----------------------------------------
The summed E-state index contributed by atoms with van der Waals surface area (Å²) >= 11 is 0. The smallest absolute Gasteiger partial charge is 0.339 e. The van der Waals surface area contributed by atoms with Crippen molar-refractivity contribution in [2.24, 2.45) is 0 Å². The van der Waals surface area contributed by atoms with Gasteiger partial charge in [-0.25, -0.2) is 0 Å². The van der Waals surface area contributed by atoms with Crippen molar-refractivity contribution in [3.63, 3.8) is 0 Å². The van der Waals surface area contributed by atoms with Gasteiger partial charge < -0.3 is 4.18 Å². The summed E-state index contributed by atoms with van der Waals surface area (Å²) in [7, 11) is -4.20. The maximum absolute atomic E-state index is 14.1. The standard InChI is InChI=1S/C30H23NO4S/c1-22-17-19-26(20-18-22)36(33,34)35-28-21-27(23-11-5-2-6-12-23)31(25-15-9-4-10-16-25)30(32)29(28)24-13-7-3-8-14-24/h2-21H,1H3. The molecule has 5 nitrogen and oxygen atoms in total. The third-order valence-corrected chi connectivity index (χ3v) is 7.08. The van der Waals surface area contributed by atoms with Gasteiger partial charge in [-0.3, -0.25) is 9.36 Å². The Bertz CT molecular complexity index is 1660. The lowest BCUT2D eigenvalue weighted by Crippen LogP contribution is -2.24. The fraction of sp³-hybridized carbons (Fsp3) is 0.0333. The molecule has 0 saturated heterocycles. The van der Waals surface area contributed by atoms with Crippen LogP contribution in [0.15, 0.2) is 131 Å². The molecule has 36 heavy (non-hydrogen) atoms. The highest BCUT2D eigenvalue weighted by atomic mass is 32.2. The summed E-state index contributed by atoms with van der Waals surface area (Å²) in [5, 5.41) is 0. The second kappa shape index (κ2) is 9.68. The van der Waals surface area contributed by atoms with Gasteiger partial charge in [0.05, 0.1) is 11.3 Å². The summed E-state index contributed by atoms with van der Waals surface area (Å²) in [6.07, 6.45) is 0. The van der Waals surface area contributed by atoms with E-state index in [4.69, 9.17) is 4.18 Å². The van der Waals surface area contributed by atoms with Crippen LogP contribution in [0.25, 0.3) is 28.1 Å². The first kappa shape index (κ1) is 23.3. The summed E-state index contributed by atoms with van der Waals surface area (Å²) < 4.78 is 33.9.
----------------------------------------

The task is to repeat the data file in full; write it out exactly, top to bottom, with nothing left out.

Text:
The summed E-state index contributed by atoms with van der Waals surface area (Å²) >= 11 is 0. The smallest absolute Gasteiger partial charge is 0.339 e. The van der Waals surface area contributed by atoms with Crippen molar-refractivity contribution in [2.24, 2.45) is 0 Å². The van der Waals surface area contributed by atoms with Gasteiger partial charge in [-0.25, -0.2) is 0 Å². The van der Waals surface area contributed by atoms with Crippen molar-refractivity contribution in [3.63, 3.8) is 0 Å². The van der Waals surface area contributed by atoms with Gasteiger partial charge < -0.3 is 4.18 Å². The summed E-state index contributed by atoms with van der Waals surface area (Å²) in [7, 11) is -4.20. The maximum absolute atomic E-state index is 14.1. The standard InChI is InChI=1S/C30H23NO4S/c1-22-17-19-26(20-18-22)36(33,34)35-28-21-27(23-11-5-2-6-12-23)31(25-15-9-4-10-16-25)30(32)29(28)24-13-7-3-8-14-24/h2-21H,1H3. The molecule has 5 nitrogen and oxygen atoms in total. The third-order valence-corrected chi connectivity index (χ3v) is 7.08. The van der Waals surface area contributed by atoms with Gasteiger partial charge in [-0.3, -0.25) is 9.36 Å². The Bertz CT molecular complexity index is 1660. The lowest BCUT2D eigenvalue weighted by Crippen LogP contribution is -2.24. The fraction of sp³-hybridized carbons (Fsp3) is 0.0333. The molecule has 0 saturated heterocycles. The van der Waals surface area contributed by atoms with Crippen LogP contribution in [0.15, 0.2) is 131 Å². The molecule has 36 heavy (non-hydrogen) atoms. The highest BCUT2D eigenvalue weighted by atomic mass is 32.2. The summed E-state index contributed by atoms with van der Waals surface area (Å²) in [5, 5.41) is 0. The second kappa shape index (κ2) is 9.68. The van der Waals surface area contributed by atoms with Gasteiger partial charge in [0.05, 0.1) is 11.3 Å². The summed E-state index contributed by atoms with van der Waals surface area (Å²) in [6.07, 6.45) is 0. The van der Waals surface area contributed by atoms with E-state index in [4.69, 9.17) is 4.18 Å². The van der Waals surface area contributed by atoms with Crippen LogP contribution in [0.25, 0.3) is 28.1 Å². The first kappa shape index (κ1) is 23.3. The summed E-state index contributed by atoms with van der Waals surface area (Å²) < 4.78 is 33.9.